by Sean Raycraft
In the Davis rental market, all renters are affected by the housing crisis to varying degrees. The student suffers, the working poor suffer, young professionals suffer, families suffer, in fact, everyone who isn’t a landlord suffers, even homeowners. Recent efforts and rhetoric by some in town would have you believe the interests of students are divergent from those of young families, working poor folks and other groups of renters. Its a divide and conquer strategy, that I hope fails. Renters are at the end of the day… renters. Improving the rental market as a whole will improve conditions for everyone who rents in town.
“We need non exclusionary housing for everyone, not just students. That means one, two and three bedroom apartments, and not exclusionary by design mega dorms.”
This is a paraphrased quote from the talking points of an organized group of commenters at a recent city council meeting. I apologize if I did get it quite right, but this I think these are the general themes presented by Eileen and the others.
Needless to say, I disagree with the rhetoric. I disagree because I feel these assertions being put forward are, in a word, false. Who is to say that a 25-year-old retail worker could not rent one of those rooms in a four-bedroom suite with a common living area?
Or a recent UCD graduate renting a room in one of those suites with students? Or maybe five or six friends get together and live in these suites for a few years after college. Or, a grad student from another country could rent a room in these suites and still have a reasonable expectation of privacy. Or a young couple moves into a room in the suite in order to save money for their wedding.
Is there some rule stating applicants for mega dorm rooms must be card carrying UCD students?
The point is that while a shared space style of living isn’t exactly traditional, it by no means is exclusionary by design. In fact, similar communal living situations are happening right now, all over Davis. When four or five friends get together and sign the lease on a rental house for a year, they will usually get their own room, often with a lock on it, obviously with shared living spaces.
Sometimes, these rentals are the dreaded mini dorms. I myself lived in a similar situation for several years in my mid to late twenties. During those years, I lived with UCD students, working poor folks, co-workers, young professionals, couples, and eventually my best man and one of my groomsmen.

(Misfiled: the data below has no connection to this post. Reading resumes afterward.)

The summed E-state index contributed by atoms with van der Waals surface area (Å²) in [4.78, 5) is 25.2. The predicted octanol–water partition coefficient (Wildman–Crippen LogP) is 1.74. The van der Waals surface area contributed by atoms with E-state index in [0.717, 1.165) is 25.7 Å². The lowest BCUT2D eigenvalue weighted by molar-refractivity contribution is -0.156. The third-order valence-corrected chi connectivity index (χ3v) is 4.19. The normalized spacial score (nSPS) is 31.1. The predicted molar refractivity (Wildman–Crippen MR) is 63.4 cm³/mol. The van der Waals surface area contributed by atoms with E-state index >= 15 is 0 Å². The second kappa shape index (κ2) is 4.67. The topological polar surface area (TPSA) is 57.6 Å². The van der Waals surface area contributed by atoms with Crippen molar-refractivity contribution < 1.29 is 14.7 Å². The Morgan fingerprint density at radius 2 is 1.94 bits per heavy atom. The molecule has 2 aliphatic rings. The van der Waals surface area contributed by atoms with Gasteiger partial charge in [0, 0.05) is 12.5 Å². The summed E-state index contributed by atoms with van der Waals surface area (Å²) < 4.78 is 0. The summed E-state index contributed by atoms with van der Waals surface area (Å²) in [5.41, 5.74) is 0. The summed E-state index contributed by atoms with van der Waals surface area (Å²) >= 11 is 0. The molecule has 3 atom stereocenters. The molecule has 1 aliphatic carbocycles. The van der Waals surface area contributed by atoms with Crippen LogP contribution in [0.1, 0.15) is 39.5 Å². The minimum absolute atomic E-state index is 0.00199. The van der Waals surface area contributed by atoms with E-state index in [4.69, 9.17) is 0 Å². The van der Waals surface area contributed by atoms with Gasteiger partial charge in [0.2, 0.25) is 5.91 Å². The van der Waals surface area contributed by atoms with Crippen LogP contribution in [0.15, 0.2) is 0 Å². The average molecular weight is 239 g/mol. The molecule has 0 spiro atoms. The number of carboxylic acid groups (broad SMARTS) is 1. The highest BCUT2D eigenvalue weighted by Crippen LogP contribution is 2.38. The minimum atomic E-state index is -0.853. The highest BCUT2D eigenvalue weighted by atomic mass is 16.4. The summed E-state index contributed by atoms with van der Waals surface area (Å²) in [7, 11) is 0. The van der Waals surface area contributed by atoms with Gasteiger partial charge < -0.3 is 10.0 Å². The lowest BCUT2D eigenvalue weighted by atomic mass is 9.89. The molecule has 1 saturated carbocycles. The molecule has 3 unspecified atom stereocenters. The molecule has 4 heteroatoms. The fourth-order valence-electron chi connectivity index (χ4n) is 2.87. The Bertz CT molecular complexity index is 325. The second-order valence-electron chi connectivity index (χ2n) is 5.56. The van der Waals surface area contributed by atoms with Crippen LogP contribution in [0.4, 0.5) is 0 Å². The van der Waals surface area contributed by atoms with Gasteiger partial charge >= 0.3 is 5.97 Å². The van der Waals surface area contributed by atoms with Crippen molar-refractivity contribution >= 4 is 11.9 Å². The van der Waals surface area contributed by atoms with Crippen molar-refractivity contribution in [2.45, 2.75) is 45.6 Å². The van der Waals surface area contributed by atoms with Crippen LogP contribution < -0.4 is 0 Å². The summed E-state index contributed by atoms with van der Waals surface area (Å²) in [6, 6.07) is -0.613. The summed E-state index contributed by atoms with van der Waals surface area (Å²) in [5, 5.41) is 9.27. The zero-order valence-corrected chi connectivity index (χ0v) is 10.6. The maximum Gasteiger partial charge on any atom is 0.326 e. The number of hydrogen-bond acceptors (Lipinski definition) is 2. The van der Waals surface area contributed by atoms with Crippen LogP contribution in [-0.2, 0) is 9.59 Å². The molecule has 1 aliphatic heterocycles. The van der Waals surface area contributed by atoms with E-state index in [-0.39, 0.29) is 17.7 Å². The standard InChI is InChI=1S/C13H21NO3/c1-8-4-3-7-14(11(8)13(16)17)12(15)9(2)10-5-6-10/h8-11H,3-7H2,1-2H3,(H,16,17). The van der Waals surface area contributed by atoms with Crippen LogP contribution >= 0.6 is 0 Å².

While the living situation was not always perfect, it was a way for us to share space, and thrive in Davis. It would have been great to have my own one-bedroom apartment, but that just wasn’t economically possible, so me and five of my 20-something friends moved into a quiet neighborhood near Davis Athletic Club.
I have UFCW members who live in similar shared living spaces right now. One lives in a living room of a rented house. I know a lot of people who, when faced with a similar situation, have to move back home. They can’t find living space or enough roommates with combined income needed to rent an apartment, thus are sharing space with their immediate family.
Shared living spaces already exist in Davis, and have existed for a long time, so why try and prevent new shared by design living spaces from being built?
This question brings me to my next point. Densification is happening in Davis, whether we want it to or not. Students, workers, young professionals, families, literally anyone who rents are increasingly being forced by market conditions to pool their resources to afford the increases in rent.
It means more single family homes being turned into rentals in neighborhoods, it means more people packed into those existing one-, two-, and three-bedroom apartments some people have been asking the city council for. It means more people being forced out of Davis into surrounding communities, who in turn commute into town. Its the natural reaction to worsening market conditions for renters.
The way I see it, densification is going to happen. If we as a community are smart, we will do it by design. We will build infrastructure to accommodate densification, plan commerce centers and transportation policy to accommodate densification and plan for a more sustainable, lower carbon footprint future. Or, we can choose to not plan for it, to fight it, and allow it to happen, dare I say, “naturally” through mini dorms in otherwise quiet neighborhoods, apartment stuffing, working poor dislocation and sky-high rent increases.
For the most part, people in Davis (myself included) strongly support the effective urban growth boundary created by Measure J/R. It allows us leverage with developers, protects precious farmland and native species of all kinds. In practice, this means that sprawl as a way to solve our housing crisis problems is off the table. (nobody wants sprawl).
If we are not going to build out, then that means we ought to build up in order to protect the quality of life we all have in Davis. If there is enough rental housing catered to the needs of renters, then hopefully those single family rentals down the block can be rented by, you know… families. If part of the solution to the housing crisis means dense, tall, compact, shared living space “mega dorms” on a bus line with bike lanes, then so be it. Doesn’t sound so bad to me.
Sean Raycraft is a lifelong Davis resident, and Shop Steward with UFCW 8. “Opinions stated are my own, and are not reflective of the views of any candidates I support.”